Yet on the other, Liberty Counsel argues the licenses are definitely valid — according to the judge, the governor, and the attorney general. By making that argument, Liberty Counsel contends Davis is not interfering with her deputies by altering those licenses and she cannot be held in contempt of court. Under this paradoxical argument, Liberty Counsel argues that Davis is sticking by her moral convictions but cannot go back to jail.
In the last few weeks, Davis has been free to do interviews with Good Morning America, Fox News, and ABC News — the latter with Staver sitting by her side.
Something terrible was said, but not by The View.
In September, Staver said twice on Liberty Counsel’s radio program, Faith and Freedom, that someone on ABC's popular TV talk show The View had called for Davis to be killed. “Kim has received just horrible death threats, even from The View,” he said on Sept. 16. “One of them said that someone ought to go kill her.” The next day he added on the show again, “People on The View were calling her a monster, calling [for] her to be killed.”
Nobody on The View called for people to kill Davis. But someone on HLN — a totally different channel under a different owner than ABC — did joke they would kill Davis.
Bansley, the Liberty Counsel spokesperson, blamed Staver’s two misstatements on a mix-up he had while appearing on Fox News. The show played clips from two shows back-to-back. In one clip, Michelle Collins on The View called Davis a monster. In the other, Mike Catherwood, a radio personality, said on HLN’s Dr. Drew show, “Like Mike Huckabee says, ‘Sign me up.’ I’ll do it. I’ll go kill her. I’ll go kill her and — and whatever toothless redneck…”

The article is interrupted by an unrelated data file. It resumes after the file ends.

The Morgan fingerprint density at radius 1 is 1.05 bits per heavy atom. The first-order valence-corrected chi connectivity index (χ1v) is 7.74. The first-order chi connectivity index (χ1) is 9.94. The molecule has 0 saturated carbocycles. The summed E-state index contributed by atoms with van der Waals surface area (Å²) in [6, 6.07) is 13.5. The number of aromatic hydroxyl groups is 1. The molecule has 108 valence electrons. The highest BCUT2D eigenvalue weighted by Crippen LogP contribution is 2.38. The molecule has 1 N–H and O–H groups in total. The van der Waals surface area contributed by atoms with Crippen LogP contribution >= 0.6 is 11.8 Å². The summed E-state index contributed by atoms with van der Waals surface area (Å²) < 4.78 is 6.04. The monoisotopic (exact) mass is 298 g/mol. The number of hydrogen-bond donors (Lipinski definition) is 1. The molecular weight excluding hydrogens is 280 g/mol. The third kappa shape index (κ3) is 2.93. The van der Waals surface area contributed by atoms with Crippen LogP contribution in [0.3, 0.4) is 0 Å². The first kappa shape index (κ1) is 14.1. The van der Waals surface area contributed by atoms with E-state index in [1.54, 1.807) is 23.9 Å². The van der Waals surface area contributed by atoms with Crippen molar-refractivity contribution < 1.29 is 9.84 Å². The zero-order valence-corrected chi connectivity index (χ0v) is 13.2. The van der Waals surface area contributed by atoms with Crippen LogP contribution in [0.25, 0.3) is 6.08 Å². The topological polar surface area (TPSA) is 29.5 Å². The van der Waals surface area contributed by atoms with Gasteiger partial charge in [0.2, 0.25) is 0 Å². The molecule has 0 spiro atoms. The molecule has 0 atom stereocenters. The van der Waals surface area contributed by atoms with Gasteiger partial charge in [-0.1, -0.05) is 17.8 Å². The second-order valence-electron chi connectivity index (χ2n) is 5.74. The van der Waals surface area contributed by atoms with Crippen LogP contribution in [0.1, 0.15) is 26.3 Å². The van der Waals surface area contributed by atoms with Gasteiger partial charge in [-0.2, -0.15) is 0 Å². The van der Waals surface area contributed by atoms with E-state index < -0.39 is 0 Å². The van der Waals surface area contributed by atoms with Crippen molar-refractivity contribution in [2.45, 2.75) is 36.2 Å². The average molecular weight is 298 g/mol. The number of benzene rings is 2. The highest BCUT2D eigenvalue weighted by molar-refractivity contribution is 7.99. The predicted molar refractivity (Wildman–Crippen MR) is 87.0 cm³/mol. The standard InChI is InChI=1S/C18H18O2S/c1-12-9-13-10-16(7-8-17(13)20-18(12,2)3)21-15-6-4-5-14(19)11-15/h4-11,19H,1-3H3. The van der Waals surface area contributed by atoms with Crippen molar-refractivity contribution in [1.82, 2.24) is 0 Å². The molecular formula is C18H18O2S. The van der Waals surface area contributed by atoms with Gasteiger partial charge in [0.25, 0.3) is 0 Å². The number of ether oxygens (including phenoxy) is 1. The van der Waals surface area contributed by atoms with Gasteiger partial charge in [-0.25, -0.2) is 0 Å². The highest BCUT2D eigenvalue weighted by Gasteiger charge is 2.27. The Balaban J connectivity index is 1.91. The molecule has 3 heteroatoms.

Bansley explained that Staver “could not see the video because he was on an LTN link, and understandably thought Catherwood’s statement occurred on The View.”
Was there a 100,000-person Peruvian “prayer rally” for Kim Davis?
Staver stood onstage at the Values Voter Summit in September and showed the crowd a photo. He claimed it depicted 100,000 people holding a prayer rally for Davis in a Peruvian soccer stadium.
In the days that followed, the Twitter account DCHomos and the website ThinkProgress insisted the photo was fake — it looked like a different event. BuzzFeed News pressed Liberty Counsel repeatedly for evidence that the photo was indeed a prayer rally for Davis.
The group stood by its story. Bansley told BuzzFeed News, "We verified the event several times with our contacts in Peru. We stand by our statement.” The group changed its story slightly on Sept. 28, saying in a press release that "the actual photograph was a different soccer stadium in Northern Peru on September 13.”
Then the original photo was found on a Facebook page. It was not taken at a prayer rally for Davis; it was from an entirely different event in 2014. Liberty Counsel said on Sept. 29 that the photo was an “honest mistake,” yet the group did not back down.
Liberty Counsel stood by the underlying claim that “prayer meetings did occur throughout Peru” in a Sept. 29 statement to reporters. BuzzFeed News asked which city in Northern Peru a prayer rally happened and if there was any evidence — anything at all — that a prayer rally occurred anywhere. But the group went silent.
In Staver’s last public comments on the matter, in the same statement, he said, “We have no reason to puff the Kim Davis story."
Later that same day, Liberty Counsel boasted that Davis had a “private” meeting with the pope.
Where are the photos that prove the meeting was private?
“We will publish them as soon as we receive them, but with all of the controversy...” Bansley’s email trailed off.
On Oct. 14, Liberty Counsel sent a new press release that included circumstantial evidence — such as photos from inside the Vatican embassy in Washington, D.C. — that they said suggested Davis met the pope privately.
"The Vatican has now released photographs of the Pope's visit, including September 24 at the Vatican Embassy," Liberty Counsel said. "The 22 pages of pictures show that the Pope did meet with a group of people, but there is no picture of Kim Davis. ... Rev. Thomas Rosica, a priest in Canada who assists Lombardi but who was not present, hypothesized that Kim was merely part of a large group in a receiving line, but the photographs prove him wrong. Kim was not part of a large group, nor was she in a receiving line."
But there were still no photos of the pope actually meeting with Kim Davis.